[27] Second, if we postulate unconscious rule following we must face the regress problem once again. Merely locating rules that are being followed unconsciously will not show that these are appropriate rules. For example, we might argue that the regress ends because we reach a set of rules that are hard-wired into us, and that this is as far as we can go. If this is the case, we may be in a situation in which we are permanently doomed to following inappropriate rules. It may, of course, turn out that this is true, but I shall argue shortly that human behavior has shown sufficient flexibility to make this view implausible -- especially in the presence of an alternative account that is more compatible with that flexibility. Before coming to that issue, however, let us consider one way of arguing that we might operate under a set of fixed rules that are in fact appropriate. The approach would be to give an evolutionary account of why this particular set of rules developed. On such an account we would be dealing with rules that developed in response to environmental pressures, not some set of rules that was arbitrarily implanted in us. But while this may be a tempting approach, I suggest that tying evolution to the development of rules will not do the job because the theory of evolution should not lead us to expect anything more than rules that are appropriate for the particular circumstances of our evolutionary history. Yet human behavior shows a wide ranging flexibility and adaptability that includes the ability to pursue knowledge way beyond the environments in which we evolved. Striking examples include sending a space ship to orbit Venus and use radar to map the surface below the planet's cloud cover, and exploring distant parts of the universe by means of radio, X-ray, gamma ray and neutrino telescopes. With the advent of moon landings, the Mir space station, and regular shuttle flights, it is clear that we can learn to function in environments quite far from that in which we evolved. We also have the ability to develop highly abstract systems of mathematics that have no apparent connection with our survival or reproduction. It is not likely that all of these abilities ultimately rest on a hard-wired set of rules that developed in response to the environmental pressures of our early evolutionary history.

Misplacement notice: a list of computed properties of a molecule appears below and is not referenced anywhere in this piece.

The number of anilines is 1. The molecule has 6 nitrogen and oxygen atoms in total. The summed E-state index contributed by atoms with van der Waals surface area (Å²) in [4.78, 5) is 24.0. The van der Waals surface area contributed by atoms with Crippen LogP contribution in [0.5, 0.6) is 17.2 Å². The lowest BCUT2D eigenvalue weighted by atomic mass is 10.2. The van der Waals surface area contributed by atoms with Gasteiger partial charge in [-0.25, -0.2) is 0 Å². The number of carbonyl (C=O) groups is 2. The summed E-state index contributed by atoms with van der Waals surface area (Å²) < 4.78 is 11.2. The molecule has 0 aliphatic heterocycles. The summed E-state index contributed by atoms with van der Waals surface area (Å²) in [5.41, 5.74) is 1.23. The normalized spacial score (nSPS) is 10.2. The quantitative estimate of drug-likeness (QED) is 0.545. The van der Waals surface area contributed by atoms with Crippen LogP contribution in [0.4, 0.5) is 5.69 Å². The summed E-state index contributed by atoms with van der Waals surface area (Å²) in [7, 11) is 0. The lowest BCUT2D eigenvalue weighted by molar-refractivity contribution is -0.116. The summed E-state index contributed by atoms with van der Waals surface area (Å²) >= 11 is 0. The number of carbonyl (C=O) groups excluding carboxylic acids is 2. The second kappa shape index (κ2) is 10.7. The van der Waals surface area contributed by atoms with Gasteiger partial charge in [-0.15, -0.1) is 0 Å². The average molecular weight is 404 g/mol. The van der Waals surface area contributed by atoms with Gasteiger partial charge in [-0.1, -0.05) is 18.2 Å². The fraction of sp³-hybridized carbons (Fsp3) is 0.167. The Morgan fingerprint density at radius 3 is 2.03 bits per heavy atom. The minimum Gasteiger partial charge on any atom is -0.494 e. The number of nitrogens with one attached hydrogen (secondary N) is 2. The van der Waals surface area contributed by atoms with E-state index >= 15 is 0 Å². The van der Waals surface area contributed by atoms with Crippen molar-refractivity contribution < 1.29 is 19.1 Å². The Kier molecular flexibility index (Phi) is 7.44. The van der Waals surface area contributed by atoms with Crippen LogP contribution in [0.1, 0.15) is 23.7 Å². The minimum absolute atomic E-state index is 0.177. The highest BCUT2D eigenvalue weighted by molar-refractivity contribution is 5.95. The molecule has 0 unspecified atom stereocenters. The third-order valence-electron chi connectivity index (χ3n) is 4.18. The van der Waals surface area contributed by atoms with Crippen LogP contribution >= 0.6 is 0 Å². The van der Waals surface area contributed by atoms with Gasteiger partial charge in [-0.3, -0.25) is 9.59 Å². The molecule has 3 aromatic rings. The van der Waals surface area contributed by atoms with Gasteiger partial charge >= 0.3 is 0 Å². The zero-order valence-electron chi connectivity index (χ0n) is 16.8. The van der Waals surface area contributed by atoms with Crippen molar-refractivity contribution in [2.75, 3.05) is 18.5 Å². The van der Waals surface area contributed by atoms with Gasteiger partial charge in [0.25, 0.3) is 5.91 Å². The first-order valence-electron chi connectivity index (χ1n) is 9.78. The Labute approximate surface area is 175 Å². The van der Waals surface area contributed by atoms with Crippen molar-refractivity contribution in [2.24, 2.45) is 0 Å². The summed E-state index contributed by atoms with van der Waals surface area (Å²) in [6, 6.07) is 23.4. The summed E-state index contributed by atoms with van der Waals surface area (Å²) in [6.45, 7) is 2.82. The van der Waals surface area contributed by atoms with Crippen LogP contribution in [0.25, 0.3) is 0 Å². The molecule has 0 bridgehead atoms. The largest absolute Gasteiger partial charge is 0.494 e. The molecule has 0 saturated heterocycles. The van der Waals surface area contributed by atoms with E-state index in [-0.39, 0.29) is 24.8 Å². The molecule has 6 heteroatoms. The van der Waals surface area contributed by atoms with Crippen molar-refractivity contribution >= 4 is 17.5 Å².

[28] Third, consider one aspect of how the process of skill improvement would look on the account under consideration. For example, it is easy to state Newton's laws or to write down the general form of the Schrodinger equation; it is much harder to learn to apply them to specific problems. Learning to carry out such applications is a central part of skill development in physics.{9} Now one way of accounting for skill improvement on the basis of unconscious rule-following is to assume that the more skillful practitioner will have learned a set of rules for applying the general principles to a variety of special circumstances. Yet if the improvement of a skill requires the acquisition of a growing set of ever more specific rules to cover special cases, we would expect performance to deteriorate as the number of rules to be searched and evaluated at each stage increases. This is exactly the opposite of what we find. Yet we do learn to apply highly general rules to a wide variety of specific cases -- including situations having features that we have not encountered before. The suggestion that we do this by following another set of rules that we already have available is most implausible. Nor will it help to say that we just invent new rules for applying rules as the need arises. To take this approach is to concede the main point that concerns me here: We have cognitive abilities that do not operate by following rules.